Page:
A Tale of Two Celiacs (Part Two)

 

This is second part of my interview with my Spanish teacher, Sara María. Apart from educating me about the Spanish subjunctive, she has also taught me a lot about the severity of food intolerances and allergies – and the unsavory social exclusion that comes with it. 

KM: Could you tell us a bit more about your food intolerances? At what age did you discover you had your condition?

Sara: I’m not a celiac, fortunately, that is a problem that can have very serious complications, beyond the inconvenience of not being able to consume gluten-free foods. In my case, I already suspected something when I was still studying at university and asked my doctor for some tests.

Ten years ago, when I went to an acupuncture treatment, I was told that it would be good for me to eliminate wheat and cow’s milk from my diet, and although I did not pay attention to it, that advice stuck to my memory. A few years later, a friend told me about a book written in English — at that time there were no books written in Spanish on the subject. It was about a woman who, when she stopped consuming dairy products, wheat and corn, observed a remarkable improvement in her health, and after doing the same with her family’s diet, they also observed an improvement and even some chronic health issues disappeared. There was even an improvement in her general well-being at an emotional and mental level.

When I decided to test this for myself by removing these foods for several weeks, I noted a remarkable improvement. But what was more notable was how bad I felt when I consumed them again — which I did repeatedly — just a few hours after eating them. That left me little doubt, so I removed these foods from my diet. I was 33 years old. A couple of years later, on the recommendation of my acupuncturist, I took the Food Intolerance Test, where my intolerance to several kinds of food was confirmed.

KM: What food products can you not eat?

Sara: Anything with wheat, cow’s milk, chicken, eggs and soy.

KM: And what reaction do you have if you ate something with gluten?

Sara: Skin problems, inflammation of the tendons in my feet. I had plantar fasciitis (an inflammation of a foot tendon, which is very painful when I walk) and this was due to habitual intake of gluten products. 

When I was researching about this issue, and the consequences of food intolerance —reactions to certain foods producing toxins, circulating in the lymphatic system with a tendency to accumulate in peripheral parts of the body and with worse circulation, such as feet –  I stopped eating gluten.  A specialist confirmed confirmed that my suspicions were well-founded -— my food intolerances could perfectly well be the trigger of fasciitis

Another thing, when I consume products with gluten, I retain liquids, I gain weight, I feel physically and mentally more tired, and even emotionally my mood gets worse.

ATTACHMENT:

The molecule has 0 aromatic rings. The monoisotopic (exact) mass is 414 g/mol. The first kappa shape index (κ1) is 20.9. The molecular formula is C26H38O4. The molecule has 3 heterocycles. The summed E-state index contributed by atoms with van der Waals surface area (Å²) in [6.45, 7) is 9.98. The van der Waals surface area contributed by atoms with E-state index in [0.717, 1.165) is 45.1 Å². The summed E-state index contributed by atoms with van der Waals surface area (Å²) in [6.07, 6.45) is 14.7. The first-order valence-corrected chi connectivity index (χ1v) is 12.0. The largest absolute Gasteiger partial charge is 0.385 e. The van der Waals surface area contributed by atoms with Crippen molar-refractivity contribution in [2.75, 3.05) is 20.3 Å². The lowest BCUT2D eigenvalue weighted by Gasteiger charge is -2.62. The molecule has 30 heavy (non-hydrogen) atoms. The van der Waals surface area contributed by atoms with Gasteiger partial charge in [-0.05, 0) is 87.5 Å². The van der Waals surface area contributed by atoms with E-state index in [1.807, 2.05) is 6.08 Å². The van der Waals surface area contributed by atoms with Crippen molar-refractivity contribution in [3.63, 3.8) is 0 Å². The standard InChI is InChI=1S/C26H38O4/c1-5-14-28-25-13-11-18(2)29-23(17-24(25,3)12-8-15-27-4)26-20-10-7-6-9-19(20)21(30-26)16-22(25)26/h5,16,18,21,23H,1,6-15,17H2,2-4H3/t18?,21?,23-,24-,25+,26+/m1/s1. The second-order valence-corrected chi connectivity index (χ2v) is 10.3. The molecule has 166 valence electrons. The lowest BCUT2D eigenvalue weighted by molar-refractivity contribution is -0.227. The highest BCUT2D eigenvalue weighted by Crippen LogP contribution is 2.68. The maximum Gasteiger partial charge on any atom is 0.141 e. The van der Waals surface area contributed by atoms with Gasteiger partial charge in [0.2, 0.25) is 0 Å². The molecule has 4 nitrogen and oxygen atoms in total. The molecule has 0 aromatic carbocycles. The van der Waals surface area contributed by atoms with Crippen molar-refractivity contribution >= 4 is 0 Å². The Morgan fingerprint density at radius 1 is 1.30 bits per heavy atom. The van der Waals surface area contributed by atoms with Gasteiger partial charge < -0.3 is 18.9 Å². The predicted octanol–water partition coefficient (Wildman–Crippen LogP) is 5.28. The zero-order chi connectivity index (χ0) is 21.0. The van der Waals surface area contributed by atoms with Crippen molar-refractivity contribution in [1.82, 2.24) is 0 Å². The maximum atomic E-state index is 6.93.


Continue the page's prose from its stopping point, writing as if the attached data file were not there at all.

KM: What important facts do you want to tell people about gluten?

Sara: Celiac disease is a disease that can cause cancer, so it is not something that can be overlooked. .

(WE INTERRUPT THIS INTERVIEW TO INSERT A MEDICAL FACT CHECK with an actual doctor, my aunt Dr. Asuncion Diaz – whose actual medical degree trumps a Google Search):

“Ok, here’s a Snope-like response:  Mostly true.🙃  That’s the short answer, which doctors abhor. The longer answer is boring but here it is: Celiac disease does not cause cancer; rather, it may predispose one to cancer, specifically small intestinal lymphoma or adenocarcinoma.  Gluten causes an immune response in the small intestines, causing inflammation and damage in the mucosa, or lining.  This exposes the patient to risk of abnormal cell development in the intestines. So, by extrapolation, the longer the intestine is subject to inflammatory substances — in this case, gluten— as in the undiagnosed patient, the more the damage, the longer duration before repair, the higher the risk, albeit above cancers are not very common. There has been some reports of increased risk for other cancers as well, such as breast or lung cancer, but studies have not borne this out.”

(NOW BACK TO THE INTERVIEW)

Sara: Some people tell me that they suspect they may have this problem, but they don’t want to confirm it because they don’t want to give up drinking beer or eating certain foods. On the other hand, food intolerances, by not manifesting itself as obviously as celiac disease or as an allergy, can be hidden throughout life. Over the years, the inflammation that is caused by the consumption of certain products is a perfect breeding ground for exacerbating physical and mental problems. The consequences of chronic inflammation are very serious.

KM: In your case, you’ve sought help through non-traditional means, how has this impacted your lifestyle?

For me, acupuncture has been very positive, and in ways very practical. It has helped me treat my health issues, including the effects stemming from consuming food that was impacting me negatively for many years, such as liquid retention — I was practically a cloud before! Then I started losing weight from getting rid of that liquid.

Chinese medicine and natural medicine, while preventive by nature, do have a very clear vision of the effects of food on a person, and many of the acupuncture treatments are accompanied by nutritional recommendations by the doctor, according to the nature of the person and their specific needs.

In my case, being careful about what I eat can be  difficult, especially at a social level, since it is very difficult to go out to dinner and avoid gluten – it’s hidden behind foods that don’t appear to have wheat, such as sauces, cold meats, etc. But it is worth the effort because being healthy has a great impact on my physical, intellectual and emotional levels, and greatly improves my quality of life.

 

 

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